JOANNE STUBBE: If you look at the vitamin bottle, you have all these vitamins you eat, like, what do they call them? Biotin, riboflavin, pyridoxal.
So all of those small, organic molecules, and they all have chemical reactivity and they interact with the protein and allow the protein to do chemistry that can't normally be carried out by just the amino acid side chains of the protein in the active site of the enzyme.
So the vitamins you eat are not actually what's interacting with the protein, they need to be modified. So they are the precursors to what are called co-factors that, again, expand the repertoire of what's found in enzymatic systems.
So you have a whole bunch of organic co-factors that actually can be made spontaneously. If you throw in some simple molecules like cyanide and stuff, these things all self-assemble, so they're all from the primordial soup.
And in fact, many of these vitamins can do chemistry without any enzyme at all. But they can't do it specifically. And they can't do it rapidly.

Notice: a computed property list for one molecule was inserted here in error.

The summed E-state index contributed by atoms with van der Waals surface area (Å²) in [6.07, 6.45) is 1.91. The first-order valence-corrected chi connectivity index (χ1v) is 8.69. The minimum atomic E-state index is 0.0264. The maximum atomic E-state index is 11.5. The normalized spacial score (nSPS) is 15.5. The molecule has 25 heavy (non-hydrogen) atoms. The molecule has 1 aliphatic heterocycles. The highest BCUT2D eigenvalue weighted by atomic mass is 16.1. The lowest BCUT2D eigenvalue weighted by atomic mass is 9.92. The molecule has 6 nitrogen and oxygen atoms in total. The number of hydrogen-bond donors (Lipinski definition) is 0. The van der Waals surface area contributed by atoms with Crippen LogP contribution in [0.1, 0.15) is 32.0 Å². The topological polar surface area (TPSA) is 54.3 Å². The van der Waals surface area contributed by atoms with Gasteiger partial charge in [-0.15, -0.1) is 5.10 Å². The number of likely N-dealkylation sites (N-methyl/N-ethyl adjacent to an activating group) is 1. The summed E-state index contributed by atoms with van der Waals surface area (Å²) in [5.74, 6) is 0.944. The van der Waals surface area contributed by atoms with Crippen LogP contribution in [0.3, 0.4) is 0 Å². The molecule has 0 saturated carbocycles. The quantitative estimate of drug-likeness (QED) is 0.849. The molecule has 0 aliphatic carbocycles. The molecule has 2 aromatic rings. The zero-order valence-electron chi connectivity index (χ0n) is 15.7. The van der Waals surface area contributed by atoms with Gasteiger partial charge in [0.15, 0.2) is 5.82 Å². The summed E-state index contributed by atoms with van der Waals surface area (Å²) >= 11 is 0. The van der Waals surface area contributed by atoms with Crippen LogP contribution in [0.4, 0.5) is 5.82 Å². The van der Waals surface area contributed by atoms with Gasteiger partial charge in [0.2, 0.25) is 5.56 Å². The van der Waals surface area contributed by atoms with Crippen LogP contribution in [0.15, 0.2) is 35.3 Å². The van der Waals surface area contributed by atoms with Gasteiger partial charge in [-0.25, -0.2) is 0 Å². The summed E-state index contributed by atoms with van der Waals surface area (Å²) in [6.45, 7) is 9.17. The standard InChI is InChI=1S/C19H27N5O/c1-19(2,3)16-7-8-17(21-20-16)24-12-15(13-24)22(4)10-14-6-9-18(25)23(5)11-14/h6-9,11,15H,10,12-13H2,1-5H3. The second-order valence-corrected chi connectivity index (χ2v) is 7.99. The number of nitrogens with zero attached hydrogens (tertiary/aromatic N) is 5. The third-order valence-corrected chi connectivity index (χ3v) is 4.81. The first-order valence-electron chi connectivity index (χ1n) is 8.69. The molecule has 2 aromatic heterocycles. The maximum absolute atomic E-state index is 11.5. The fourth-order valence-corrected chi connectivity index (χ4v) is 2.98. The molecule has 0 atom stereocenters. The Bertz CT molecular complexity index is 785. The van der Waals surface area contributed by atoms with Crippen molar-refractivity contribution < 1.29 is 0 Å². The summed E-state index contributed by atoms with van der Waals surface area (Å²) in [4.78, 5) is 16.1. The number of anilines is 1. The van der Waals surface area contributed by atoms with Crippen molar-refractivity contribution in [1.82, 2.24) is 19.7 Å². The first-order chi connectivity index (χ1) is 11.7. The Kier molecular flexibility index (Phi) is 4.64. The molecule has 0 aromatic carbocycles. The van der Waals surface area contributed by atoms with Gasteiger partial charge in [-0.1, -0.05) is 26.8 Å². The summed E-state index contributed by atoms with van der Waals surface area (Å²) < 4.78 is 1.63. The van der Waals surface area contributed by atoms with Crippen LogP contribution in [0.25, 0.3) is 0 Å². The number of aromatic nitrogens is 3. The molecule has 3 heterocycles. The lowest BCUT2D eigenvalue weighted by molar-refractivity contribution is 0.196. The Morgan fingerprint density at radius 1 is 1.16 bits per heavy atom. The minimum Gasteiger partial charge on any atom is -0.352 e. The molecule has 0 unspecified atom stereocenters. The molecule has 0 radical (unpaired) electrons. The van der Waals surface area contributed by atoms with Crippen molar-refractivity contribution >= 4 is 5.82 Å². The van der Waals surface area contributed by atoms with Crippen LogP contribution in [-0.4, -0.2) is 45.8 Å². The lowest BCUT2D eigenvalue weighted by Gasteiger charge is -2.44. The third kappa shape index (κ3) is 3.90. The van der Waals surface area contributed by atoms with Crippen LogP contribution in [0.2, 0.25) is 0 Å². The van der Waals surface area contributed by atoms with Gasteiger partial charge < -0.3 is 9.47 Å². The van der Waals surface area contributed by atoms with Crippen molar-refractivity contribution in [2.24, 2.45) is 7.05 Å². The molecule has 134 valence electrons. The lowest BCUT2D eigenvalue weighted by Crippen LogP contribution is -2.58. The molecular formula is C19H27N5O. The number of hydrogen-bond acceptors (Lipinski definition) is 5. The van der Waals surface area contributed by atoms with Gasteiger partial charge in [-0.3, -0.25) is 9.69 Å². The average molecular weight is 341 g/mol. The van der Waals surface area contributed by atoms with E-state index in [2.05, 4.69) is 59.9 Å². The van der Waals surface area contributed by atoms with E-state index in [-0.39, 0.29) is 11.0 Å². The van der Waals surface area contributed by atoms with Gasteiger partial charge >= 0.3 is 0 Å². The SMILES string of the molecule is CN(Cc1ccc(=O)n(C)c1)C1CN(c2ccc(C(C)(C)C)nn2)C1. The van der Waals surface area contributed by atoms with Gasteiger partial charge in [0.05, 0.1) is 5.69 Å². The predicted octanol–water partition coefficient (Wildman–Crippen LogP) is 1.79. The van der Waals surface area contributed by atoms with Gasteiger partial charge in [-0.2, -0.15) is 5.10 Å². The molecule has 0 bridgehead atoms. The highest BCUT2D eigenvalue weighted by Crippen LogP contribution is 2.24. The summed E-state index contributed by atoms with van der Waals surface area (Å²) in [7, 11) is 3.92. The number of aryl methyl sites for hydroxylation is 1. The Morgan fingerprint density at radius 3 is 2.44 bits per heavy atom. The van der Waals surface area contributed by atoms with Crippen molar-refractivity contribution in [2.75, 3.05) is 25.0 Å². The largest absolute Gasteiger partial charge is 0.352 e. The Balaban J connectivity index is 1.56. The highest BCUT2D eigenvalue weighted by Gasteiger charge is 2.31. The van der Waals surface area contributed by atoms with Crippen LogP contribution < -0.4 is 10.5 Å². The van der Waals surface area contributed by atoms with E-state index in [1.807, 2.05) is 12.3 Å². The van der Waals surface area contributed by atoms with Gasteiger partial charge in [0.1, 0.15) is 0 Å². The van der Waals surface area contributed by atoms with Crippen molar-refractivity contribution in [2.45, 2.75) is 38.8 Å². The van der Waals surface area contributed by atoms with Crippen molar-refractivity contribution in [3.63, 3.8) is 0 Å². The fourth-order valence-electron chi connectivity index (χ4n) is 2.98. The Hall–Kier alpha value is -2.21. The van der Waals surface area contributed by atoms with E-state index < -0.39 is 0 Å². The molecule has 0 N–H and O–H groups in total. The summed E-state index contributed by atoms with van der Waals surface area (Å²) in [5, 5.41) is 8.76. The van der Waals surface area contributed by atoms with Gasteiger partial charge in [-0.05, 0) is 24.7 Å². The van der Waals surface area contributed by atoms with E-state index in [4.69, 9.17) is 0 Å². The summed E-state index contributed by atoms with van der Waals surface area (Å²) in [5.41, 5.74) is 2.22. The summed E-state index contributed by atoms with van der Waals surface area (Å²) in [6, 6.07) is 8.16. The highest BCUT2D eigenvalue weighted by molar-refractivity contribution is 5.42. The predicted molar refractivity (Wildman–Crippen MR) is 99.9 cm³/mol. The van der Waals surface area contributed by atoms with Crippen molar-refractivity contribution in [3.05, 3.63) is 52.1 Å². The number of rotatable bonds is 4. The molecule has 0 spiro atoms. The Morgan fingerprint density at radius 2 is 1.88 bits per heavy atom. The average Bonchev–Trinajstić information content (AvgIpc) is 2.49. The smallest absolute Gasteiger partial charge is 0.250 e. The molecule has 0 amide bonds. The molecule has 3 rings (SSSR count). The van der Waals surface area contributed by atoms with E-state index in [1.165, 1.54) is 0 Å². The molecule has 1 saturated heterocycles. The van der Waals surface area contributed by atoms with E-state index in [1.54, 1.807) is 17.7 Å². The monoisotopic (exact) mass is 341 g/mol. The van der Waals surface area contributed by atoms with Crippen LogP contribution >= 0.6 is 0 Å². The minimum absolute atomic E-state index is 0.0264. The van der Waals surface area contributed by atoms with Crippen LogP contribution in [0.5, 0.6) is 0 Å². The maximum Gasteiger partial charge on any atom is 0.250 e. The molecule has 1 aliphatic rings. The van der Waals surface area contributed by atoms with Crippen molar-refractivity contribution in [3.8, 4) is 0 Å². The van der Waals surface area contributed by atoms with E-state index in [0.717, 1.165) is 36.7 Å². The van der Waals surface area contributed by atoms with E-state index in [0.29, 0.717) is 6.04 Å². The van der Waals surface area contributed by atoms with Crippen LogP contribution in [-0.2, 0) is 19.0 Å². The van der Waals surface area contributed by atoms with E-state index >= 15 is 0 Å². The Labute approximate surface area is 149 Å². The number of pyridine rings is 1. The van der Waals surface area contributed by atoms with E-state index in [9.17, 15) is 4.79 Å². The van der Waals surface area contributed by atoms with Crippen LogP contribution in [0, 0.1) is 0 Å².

So we have all these organic molecules that can self-assemble that expand the repertoire, but if you look at a vitamin bottle, you will see minerals. And that's one thing that I think most biochemistry courses don't talk about, is metals.
And it's now proposed that between 35% and 50% of all the proteins in our body have metals that are essential for function. And so these minerals that you eat, iron or zinc or calcium, all play a central role, again, in expanding.
They all help in many cases facilitate chemical transformations, and in the way we can understand by understanding basic chemical principles.
So the vitamin bottle, we come back to over and over again through the course of the semester, because all the enzymes in metabolic pathways have different kinds of co-factors that are required to make the enzymes function.